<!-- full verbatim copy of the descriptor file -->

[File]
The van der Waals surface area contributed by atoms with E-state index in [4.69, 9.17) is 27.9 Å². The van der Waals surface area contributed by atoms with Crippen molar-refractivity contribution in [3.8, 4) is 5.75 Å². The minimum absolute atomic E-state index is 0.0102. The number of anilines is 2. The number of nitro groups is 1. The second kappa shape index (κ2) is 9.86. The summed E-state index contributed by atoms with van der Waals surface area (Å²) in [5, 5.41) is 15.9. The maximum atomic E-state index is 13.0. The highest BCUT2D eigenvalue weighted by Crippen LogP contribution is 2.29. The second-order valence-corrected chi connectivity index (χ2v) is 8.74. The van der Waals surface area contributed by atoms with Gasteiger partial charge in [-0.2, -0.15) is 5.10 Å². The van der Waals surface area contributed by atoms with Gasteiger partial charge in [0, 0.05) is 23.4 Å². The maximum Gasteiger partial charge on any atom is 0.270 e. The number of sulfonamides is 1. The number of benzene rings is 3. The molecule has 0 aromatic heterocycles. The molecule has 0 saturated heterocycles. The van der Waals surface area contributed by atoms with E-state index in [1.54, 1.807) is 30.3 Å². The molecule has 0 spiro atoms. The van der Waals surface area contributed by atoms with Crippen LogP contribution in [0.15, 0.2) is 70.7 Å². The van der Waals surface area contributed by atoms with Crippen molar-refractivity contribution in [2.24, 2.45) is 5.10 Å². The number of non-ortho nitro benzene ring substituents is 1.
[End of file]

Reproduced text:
The van der Waals surface area contributed by atoms with E-state index in [4.69, 9.17) is 27.9 Å². The van der Waals surface area contributed by atoms with Crippen molar-refractivity contribution in [3.8, 4) is 5.75 Å². The minimum absolute atomic E-state index is 0.0102. The number of anilines is 2. The number of nitro groups is 1. The second kappa shape index (κ2) is 9.86. The summed E-state index contributed by atoms with van der Waals surface area (Å²) in [5, 5.41) is 15.9. The maximum atomic E-state index is 13.0. The highest BCUT2D eigenvalue weighted by Crippen LogP contribution is 2.29. The second-order valence-corrected chi connectivity index (χ2v) is 8.74. The van der Waals surface area contributed by atoms with Gasteiger partial charge in [-0.2, -0.15) is 5.10 Å². The van der Waals surface area contributed by atoms with Gasteiger partial charge in [0, 0.05) is 23.4 Å². The maximum Gasteiger partial charge on any atom is 0.270 e. The number of sulfonamides is 1. The number of benzene rings is 3. The molecule has 0 aromatic heterocycles. The molecule has 0 saturated heterocycles. The van der Waals surface area contributed by atoms with E-state index in [1.54, 1.807) is 30.3 Å². The molecule has 0 spiro atoms. The van der Waals surface area contributed by atoms with Crippen LogP contribution in [0.15, 0.2) is 70.7 Å². The van der Waals surface area contributed by atoms with Crippen molar-refractivity contribution in [2.24, 2.45) is 5.10 Å². The number of non-ortho nitro benzene ring substituents is 1.